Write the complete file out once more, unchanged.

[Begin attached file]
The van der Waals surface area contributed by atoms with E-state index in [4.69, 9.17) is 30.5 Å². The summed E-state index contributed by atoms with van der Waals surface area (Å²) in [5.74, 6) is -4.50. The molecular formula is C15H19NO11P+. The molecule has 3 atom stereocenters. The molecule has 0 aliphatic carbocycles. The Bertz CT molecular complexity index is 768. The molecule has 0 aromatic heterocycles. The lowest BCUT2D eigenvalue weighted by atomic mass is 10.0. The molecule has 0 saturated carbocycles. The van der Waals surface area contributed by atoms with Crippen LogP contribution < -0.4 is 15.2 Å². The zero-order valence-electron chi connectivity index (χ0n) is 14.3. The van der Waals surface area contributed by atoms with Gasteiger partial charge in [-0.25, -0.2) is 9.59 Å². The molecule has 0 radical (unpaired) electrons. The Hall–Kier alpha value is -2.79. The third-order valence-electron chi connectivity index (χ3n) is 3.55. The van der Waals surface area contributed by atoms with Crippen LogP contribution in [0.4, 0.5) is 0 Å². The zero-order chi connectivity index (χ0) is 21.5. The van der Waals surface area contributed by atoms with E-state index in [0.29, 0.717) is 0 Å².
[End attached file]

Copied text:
The van der Waals surface area contributed by atoms with E-state index in [4.69, 9.17) is 30.5 Å². The summed E-state index contributed by atoms with van der Waals surface area (Å²) in [5.74, 6) is -4.50. The molecular formula is C15H19NO11P+. The molecule has 3 atom stereocenters. The molecule has 0 aliphatic carbocycles. The Bertz CT molecular complexity index is 768. The molecule has 0 aromatic heterocycles. The lowest BCUT2D eigenvalue weighted by atomic mass is 10.0. The molecule has 0 saturated carbocycles. The van der Waals surface area contributed by atoms with Crippen LogP contribution < -0.4 is 15.2 Å². The zero-order valence-electron chi connectivity index (χ0n) is 14.3. The van der Waals surface area contributed by atoms with Gasteiger partial charge in [-0.25, -0.2) is 9.59 Å². The molecule has 0 radical (unpaired) electrons. The Hall–Kier alpha value is -2.79. The third-order valence-electron chi connectivity index (χ3n) is 3.55. The van der Waals surface area contributed by atoms with Crippen LogP contribution in [0.4, 0.5) is 0 Å². The zero-order chi connectivity index (χ0) is 21.5. The van der Waals surface area contributed by atoms with E-state index in [0.29, 0.717) is 0 Å².